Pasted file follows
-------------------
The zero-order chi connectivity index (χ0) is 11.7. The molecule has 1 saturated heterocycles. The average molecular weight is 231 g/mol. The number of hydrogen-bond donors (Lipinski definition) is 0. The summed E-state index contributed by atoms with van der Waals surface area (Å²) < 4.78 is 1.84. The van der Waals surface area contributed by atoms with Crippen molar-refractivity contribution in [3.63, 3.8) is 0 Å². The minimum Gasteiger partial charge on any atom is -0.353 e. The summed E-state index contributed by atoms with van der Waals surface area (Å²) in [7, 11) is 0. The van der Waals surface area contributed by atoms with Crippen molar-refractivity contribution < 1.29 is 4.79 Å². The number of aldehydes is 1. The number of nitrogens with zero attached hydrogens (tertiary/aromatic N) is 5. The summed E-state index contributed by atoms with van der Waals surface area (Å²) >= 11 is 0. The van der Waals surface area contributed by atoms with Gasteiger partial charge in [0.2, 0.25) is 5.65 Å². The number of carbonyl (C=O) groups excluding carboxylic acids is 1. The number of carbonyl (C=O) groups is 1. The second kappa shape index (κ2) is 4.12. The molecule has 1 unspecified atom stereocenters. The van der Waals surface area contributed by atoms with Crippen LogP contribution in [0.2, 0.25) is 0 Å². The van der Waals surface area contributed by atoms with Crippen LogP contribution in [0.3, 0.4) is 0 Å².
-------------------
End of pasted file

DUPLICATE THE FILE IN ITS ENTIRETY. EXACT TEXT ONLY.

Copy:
The zero-order chi connectivity index (χ0) is 11.7. The molecule has 1 saturated heterocycles. The average molecular weight is 231 g/mol. The number of hydrogen-bond donors (Lipinski definition) is 0. The summed E-state index contributed by atoms with van der Waals surface area (Å²) < 4.78 is 1.84. The van der Waals surface area contributed by atoms with Crippen molar-refractivity contribution in [3.63, 3.8) is 0 Å². The minimum Gasteiger partial charge on any atom is -0.353 e. The summed E-state index contributed by atoms with van der Waals surface area (Å²) in [7, 11) is 0. The van der Waals surface area contributed by atoms with Crippen molar-refractivity contribution < 1.29 is 4.79 Å². The number of aldehydes is 1. The number of nitrogens with zero attached hydrogens (tertiary/aromatic N) is 5. The summed E-state index contributed by atoms with van der Waals surface area (Å²) >= 11 is 0. The van der Waals surface area contributed by atoms with Gasteiger partial charge in [0.2, 0.25) is 5.65 Å². The number of carbonyl (C=O) groups excluding carboxylic acids is 1. The number of carbonyl (C=O) groups is 1. The second kappa shape index (κ2) is 4.12. The molecule has 1 unspecified atom stereocenters. The van der Waals surface area contributed by atoms with Crippen LogP contribution in [0.2, 0.25) is 0 Å². The van der Waals surface area contributed by atoms with Crippen LogP contribution in [0.3, 0.4) is 0 Å².